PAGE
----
Disks are rubbery cushions between the bones in the spine (vertebrae) that absorb shock when you walk or run.
A herniated disk is a common back and neck problem in which the tough outer layer of cartilage (which cushions and protects joints) cracks and some of the soft jelly-like cartilage in the center of the disk slips out. It’s also called a “slipped” or “ruptured” disk and is most common in the lower back.
A bulging disc is caused when the cartilage moves out of it’s normal position in the spine, but does not rupture.
Both herniated discs and bulging discs are caused by normal wear and tear on the spine. Sometimes, lifting heavy things the wrong way or twisting and turning while lifting something can cause a herniated disk. In rare cases, a herniated disk can be caused by a fall or getting hit on the back.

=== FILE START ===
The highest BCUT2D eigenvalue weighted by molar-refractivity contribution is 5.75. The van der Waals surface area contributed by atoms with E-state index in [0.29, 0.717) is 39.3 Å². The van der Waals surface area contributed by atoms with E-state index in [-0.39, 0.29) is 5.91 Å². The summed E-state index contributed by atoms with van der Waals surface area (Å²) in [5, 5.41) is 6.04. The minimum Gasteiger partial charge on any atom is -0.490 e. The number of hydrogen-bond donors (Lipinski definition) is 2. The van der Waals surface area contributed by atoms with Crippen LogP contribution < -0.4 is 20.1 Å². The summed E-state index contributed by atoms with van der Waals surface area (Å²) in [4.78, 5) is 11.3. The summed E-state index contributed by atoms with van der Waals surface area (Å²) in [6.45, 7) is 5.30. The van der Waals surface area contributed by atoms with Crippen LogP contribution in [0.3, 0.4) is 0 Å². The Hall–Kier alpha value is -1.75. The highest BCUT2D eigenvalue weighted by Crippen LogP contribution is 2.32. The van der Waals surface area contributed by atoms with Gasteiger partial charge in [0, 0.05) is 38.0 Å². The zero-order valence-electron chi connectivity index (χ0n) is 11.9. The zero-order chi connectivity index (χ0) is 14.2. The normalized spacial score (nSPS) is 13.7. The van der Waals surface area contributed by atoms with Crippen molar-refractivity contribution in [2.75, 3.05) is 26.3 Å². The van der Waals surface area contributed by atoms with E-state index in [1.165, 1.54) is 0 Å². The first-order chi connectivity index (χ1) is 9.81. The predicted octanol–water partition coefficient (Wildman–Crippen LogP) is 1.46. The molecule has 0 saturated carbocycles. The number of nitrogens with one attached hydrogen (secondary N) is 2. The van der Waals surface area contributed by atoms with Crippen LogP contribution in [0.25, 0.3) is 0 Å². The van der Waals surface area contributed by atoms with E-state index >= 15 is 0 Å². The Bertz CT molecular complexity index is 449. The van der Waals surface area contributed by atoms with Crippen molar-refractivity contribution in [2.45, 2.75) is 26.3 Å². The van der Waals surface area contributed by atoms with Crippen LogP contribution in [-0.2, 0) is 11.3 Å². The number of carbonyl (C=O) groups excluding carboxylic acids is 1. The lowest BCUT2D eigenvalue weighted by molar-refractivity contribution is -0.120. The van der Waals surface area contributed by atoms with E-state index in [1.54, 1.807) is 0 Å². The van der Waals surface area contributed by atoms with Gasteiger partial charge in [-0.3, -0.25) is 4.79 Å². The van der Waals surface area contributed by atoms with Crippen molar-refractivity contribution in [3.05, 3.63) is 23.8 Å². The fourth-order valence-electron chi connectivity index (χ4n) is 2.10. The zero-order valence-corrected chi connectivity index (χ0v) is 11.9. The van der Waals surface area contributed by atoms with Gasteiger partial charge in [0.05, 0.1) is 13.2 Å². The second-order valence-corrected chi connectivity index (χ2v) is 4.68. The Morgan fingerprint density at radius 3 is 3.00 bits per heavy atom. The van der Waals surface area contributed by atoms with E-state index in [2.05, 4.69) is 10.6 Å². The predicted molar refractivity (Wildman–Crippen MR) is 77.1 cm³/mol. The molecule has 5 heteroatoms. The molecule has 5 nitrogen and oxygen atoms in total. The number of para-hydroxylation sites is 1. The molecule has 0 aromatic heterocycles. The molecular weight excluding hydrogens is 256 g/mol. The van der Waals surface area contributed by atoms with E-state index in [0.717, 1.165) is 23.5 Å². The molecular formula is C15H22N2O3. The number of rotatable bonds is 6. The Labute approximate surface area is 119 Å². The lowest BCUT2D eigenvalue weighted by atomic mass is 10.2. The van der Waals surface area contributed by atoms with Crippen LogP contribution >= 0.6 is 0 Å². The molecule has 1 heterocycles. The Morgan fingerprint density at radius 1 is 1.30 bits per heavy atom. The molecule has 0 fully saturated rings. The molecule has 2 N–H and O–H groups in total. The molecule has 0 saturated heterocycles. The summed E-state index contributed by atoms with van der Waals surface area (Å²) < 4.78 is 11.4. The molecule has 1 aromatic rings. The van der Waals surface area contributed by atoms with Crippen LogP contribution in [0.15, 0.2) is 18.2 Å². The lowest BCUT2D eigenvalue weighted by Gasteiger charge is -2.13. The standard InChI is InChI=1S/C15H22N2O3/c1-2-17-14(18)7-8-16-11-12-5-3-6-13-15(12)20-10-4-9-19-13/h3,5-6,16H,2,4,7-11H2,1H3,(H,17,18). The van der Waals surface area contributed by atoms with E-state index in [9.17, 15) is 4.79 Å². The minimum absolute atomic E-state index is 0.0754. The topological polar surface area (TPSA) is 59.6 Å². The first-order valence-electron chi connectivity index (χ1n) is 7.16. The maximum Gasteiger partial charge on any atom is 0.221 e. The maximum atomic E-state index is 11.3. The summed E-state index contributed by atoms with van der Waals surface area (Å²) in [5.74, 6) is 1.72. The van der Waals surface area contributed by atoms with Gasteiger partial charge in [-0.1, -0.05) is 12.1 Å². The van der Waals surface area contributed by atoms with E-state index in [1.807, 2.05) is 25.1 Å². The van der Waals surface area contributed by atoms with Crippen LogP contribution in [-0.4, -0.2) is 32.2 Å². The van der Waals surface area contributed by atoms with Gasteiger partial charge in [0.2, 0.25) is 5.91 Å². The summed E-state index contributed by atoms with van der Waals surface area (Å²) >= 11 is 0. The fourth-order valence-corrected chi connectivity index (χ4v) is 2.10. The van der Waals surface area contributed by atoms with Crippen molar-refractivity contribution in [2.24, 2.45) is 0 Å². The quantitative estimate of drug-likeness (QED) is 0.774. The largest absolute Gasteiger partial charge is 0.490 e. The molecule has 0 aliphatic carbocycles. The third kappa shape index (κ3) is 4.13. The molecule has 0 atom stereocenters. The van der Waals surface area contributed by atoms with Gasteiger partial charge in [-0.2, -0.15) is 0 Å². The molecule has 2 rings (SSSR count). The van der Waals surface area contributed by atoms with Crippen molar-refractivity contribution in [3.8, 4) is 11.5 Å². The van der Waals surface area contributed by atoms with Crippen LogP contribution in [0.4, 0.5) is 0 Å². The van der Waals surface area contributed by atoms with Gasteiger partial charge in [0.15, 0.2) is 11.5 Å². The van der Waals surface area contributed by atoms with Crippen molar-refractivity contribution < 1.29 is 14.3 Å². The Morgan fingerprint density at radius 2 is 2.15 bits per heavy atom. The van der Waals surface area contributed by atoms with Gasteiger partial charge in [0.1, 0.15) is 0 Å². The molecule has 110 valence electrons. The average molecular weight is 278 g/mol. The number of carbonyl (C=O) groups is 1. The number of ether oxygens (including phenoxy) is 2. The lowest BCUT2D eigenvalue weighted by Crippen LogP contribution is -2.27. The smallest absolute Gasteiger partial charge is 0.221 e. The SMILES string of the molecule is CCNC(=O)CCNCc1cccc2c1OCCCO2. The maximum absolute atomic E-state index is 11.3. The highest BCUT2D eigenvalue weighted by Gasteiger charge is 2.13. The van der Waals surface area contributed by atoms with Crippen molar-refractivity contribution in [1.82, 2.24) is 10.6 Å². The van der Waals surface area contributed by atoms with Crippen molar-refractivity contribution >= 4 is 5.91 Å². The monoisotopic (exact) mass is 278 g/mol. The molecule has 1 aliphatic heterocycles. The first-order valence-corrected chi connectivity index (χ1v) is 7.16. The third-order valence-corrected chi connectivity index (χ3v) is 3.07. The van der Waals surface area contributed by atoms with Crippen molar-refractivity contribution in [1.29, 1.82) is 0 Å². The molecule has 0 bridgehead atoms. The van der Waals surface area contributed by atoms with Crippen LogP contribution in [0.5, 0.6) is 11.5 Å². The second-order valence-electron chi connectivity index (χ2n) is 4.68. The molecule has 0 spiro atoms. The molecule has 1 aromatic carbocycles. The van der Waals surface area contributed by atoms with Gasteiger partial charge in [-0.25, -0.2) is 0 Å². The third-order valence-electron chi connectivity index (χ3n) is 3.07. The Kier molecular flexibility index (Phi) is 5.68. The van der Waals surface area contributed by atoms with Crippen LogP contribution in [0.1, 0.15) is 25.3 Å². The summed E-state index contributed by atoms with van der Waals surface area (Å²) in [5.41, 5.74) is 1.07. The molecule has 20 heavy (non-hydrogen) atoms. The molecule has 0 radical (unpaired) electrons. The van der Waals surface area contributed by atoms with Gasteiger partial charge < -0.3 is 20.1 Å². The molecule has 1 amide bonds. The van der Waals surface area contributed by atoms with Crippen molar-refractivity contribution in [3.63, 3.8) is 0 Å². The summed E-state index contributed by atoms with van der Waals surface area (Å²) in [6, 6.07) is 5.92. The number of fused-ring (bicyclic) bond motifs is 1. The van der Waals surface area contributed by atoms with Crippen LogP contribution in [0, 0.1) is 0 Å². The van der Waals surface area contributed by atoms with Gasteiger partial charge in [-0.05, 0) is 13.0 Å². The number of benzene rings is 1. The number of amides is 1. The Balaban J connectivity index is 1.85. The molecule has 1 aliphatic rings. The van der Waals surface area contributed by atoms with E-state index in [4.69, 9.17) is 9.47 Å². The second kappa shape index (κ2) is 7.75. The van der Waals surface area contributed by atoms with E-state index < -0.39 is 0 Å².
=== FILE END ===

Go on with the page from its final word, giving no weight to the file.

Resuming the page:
Sometimes, the herniated disk irritates surrounding nerves, resulting in pain and other symptoms, however not all herniated disks are painful. Bulging disks are not usually painful unless the disk presses against a nearby nerve.
Symptoms of Occipital Neuralgia
A common symptom of occipital neuralgia is intense, sharp pain in the back of the head and neck. The pain may be infrequent and last only a few seconds to a few minutes.
Other symptoms are:
- Pain on one or both sides of the head
- Pain behind the eye
- Sensitivity to light
- Tender scalp
- Pain when you move your neck